Hello i have a question : dx/dt=(a*x)+(b*y)+(c*z) dy/dt=(d*x)+(e*y)+(f*z) dz/dt=(g*x)+(h*y)+(i*z) where a,b,c,d,e,f,g,h,i are constants i want a proof of this and finding the values of x,y and z??
Proof of what??. What do you mean by finding "the values of x,y,z"? x(t), y(t), z(t) are FUNCTIONS of the variable "t", do you want to find which set of functions satisfies your system of differential equations?
oh , i don't want a proof I want the set of functions satisfies that system of differential equations
So in general, determine the eigenvalues and eigenvectors of the coefficient matrix. First start with finding the eigenvalues via: [tex]\text{det}\left(\mathbf{A}-\lambda\mathbf{I}\right)=0[/tex] Then calculate the eigenvectors as: [tex]\mathbf{A}\mathbf{X}=\lambda_i\mathbf{X}[/tex] For each eigenvalue-eigenvector pair, there is a solution. Linear combinations of the solutions create the general solution. Edit: Oh by the way, what do the solutions look like anyway?
thank you for your helping my idea is : suppose x(t)=x(0) exp(iwt) y(t)=y(0) exp(iwt) z(t)=z(0) exp(iwt) how can i solve my previous question by using this informations??
Well, using the eigenvalues, end up with a matrix equation for the solution in the form: [tex] \mathbf{X}=c_1e^{\lambda_1 t} \left( \begin{array}{c} v_1 \\ v_2 \\ v_3 \\ \end{array} \right) + c_2 e^{\lambda_2 t} \left( \begin{array}{c} r_1 \\ r_2 \\ r_3 \\ \end{array} \right) + c_3 e^{\lambda_3 t} \left( \begin{array}{c} s_1 \\ s_2 \\ s_3 \\ \end{array} \right) [/tex]
Well, I have a question about this. That means what I'm about to say I'm not sure of: In the case of complex eigenvalues, I assume the solution is of the form: [tex] \mathbf{X}=c_1e^{\lambda_1 t} \left( \begin{array}{c} v_1 \\ v_2 \\ v_3 \\ \end{array} \right) + c_2\mathbf{Y}+c_3\mathbf{Z} [/tex] where Y and Z are the real and imaginary parts respectively of the complex-eigenvalue contribution.
Well . . . suppose I should just work one and find out. Hum . . . let me see . . . Ok, how about this one: [tex] \mathbf{X}^{'}= \left( \begin{array}{ccc} 1 & 0 & 3 \\ 0 & -1 & 0 \\ -3 & 0 & 1 \end{array} \right) \mathbf{X};\quad \mathbf{X}(0)= \left( \begin{array}{c} x_0 \\ y_0 \\ z_0 \end{array} \right) [/tex] You game Uob or what?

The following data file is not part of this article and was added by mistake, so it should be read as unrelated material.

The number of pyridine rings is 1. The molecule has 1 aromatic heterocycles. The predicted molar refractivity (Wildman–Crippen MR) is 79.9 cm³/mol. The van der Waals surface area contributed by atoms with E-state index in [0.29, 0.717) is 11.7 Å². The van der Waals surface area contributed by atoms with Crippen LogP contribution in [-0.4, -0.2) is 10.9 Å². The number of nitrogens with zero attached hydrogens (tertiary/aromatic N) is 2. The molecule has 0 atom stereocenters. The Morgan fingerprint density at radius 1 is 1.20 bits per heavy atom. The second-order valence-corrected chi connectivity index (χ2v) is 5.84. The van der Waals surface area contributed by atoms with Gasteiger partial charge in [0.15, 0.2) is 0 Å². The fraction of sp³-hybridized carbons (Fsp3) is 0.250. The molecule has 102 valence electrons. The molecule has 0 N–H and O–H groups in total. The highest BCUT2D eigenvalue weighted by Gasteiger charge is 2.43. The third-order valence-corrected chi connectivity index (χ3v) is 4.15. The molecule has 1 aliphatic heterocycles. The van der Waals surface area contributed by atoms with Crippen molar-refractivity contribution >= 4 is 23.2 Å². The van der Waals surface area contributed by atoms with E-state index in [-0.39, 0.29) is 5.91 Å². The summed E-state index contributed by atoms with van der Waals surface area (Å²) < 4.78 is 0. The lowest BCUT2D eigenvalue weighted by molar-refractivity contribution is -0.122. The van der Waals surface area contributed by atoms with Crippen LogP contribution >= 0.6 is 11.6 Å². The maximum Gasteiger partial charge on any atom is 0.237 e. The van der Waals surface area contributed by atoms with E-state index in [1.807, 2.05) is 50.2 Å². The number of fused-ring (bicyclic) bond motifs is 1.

Suppose I should start with calculating eigenvalues: [tex] \text{det}\left(\mathbf{A}-\lambda\mathbf{I}\right)=0 [/tex] so for the 3x3 matrix above, that would be: [tex] \text{det}\left(\mathbf{A}-\lambda\mathbf{I}\right)= (1-\lambda) \left( \begin{array}{cc} -(1+\lambda} & 0 \\ 0 & (1-\lambda) \end{array} \right)+3 \left( \begin{array}{cc} 0, &-(1+\lambda} \\ -3 & 0 \end{array}\right)=0 [/tex] or: [tex] -10-8\lambda+\lambda^2-\lambda^3=0 [/tex] Since this is not a problem focusing on cubic equations, I simply use Mathematica to calcualte the eigenvalues: [tex]\text{Eigenvalues[Matrix]}[/tex] They are: [tex]\lambda_1=-1[/tex] [tex]\lambda_2=1+3i[/tex] [tex]\lambda_3=1-3i[/tex]
Did I mention Mathematica has an Eigenvector[Matrix] command? However, I'm not good at calculating eigenvectors so I really should do a few by hand: The eigenvector equation is simple: [tex] \mathbf{M}v=\lambda v [/tex] So for: [tex] \lambda_1=-1 [/tex] [tex] \left( \begin{array}{ccc} 1 & 0 & 3 \\ 0 & -1 & 0 \\ -3 & 0 & 1 \end{array} \right) \left( \begin{array}{c} x \\ y \\ z \end{array} \right)=-1 \left( \begin{array}{c} x \\ y \\ z \end{array} \right) [/tex] So: [tex]x+3z=-x[/tex] [tex]-y=-y[/tex] [tex]-3x+z=-z[/tex] The middle one is easy: [tex] 0y=0 [/tex] That means y can be anything so let y=1. The other two: [tex]2x+3z=0 [/tex] [tex]-3x+2z=0[/tex] The simple thing here, since we're looking for ANY eigenvector, is to just pick the zero solution and thus: [tex] v_1= \left( \begin{array}{c} 0 \\ 1 \\ 0 \end{array} \right) [/tex] For: [tex] \lambda_2=(1+3i) [/tex] [tex] \left( \begin{array}{ccc} 1 & 0 & 3 \\ 0 & -1 & 0 \\ -3 & 0 & 1 \end{array} \right) \left( \begin{array}{c} x \\ y \\ z \end{array} \right)=(1+3i) \left( \begin{array}{c} x \\ y \\ z \end{array} \right) [/tex] So that's: [tex]x+3z=(1+3i)x[/tex] [tex]-y=(1+3i)y[/tex] [tex]-3x+z=(1+3i)z[/tex] For the middle one, the only way ay=y is if y=0. The other two yield: [tex] 3z=3ix [/tex] or: [tex]z=ix[/tex] so let x=1 and z=i. Thus: [tex] v_2= \left( \begin{array}{c} 1 \\ 0 \\ i \end{array} \right) [/tex] Same dif for the other eigenvalue which yields: [tex] v_3= \left( \begin{array}{c} 1 \\ 0 \\ -i \end{array} \right) [/tex] Mathematica returns equivalent eigenvectors. Thus we are led to the solution in matrix form: [tex] \mathbf{X}=c_1e^{-t} \left( \begin{array}{c} 0 \\ 1 \\ 0 \end{array} \right)+ c_2e^{(1+3i)t} \left( \begin{array}{c} 1 \\ 0 \\ i \end{array} \right)+ c_3e^{(1-3i)t} \left( \begin{array}{c} 1 \\ 0 \\ -i \end{array} \right) [/tex] You ever work a problem and the answer is just as difficult as the question?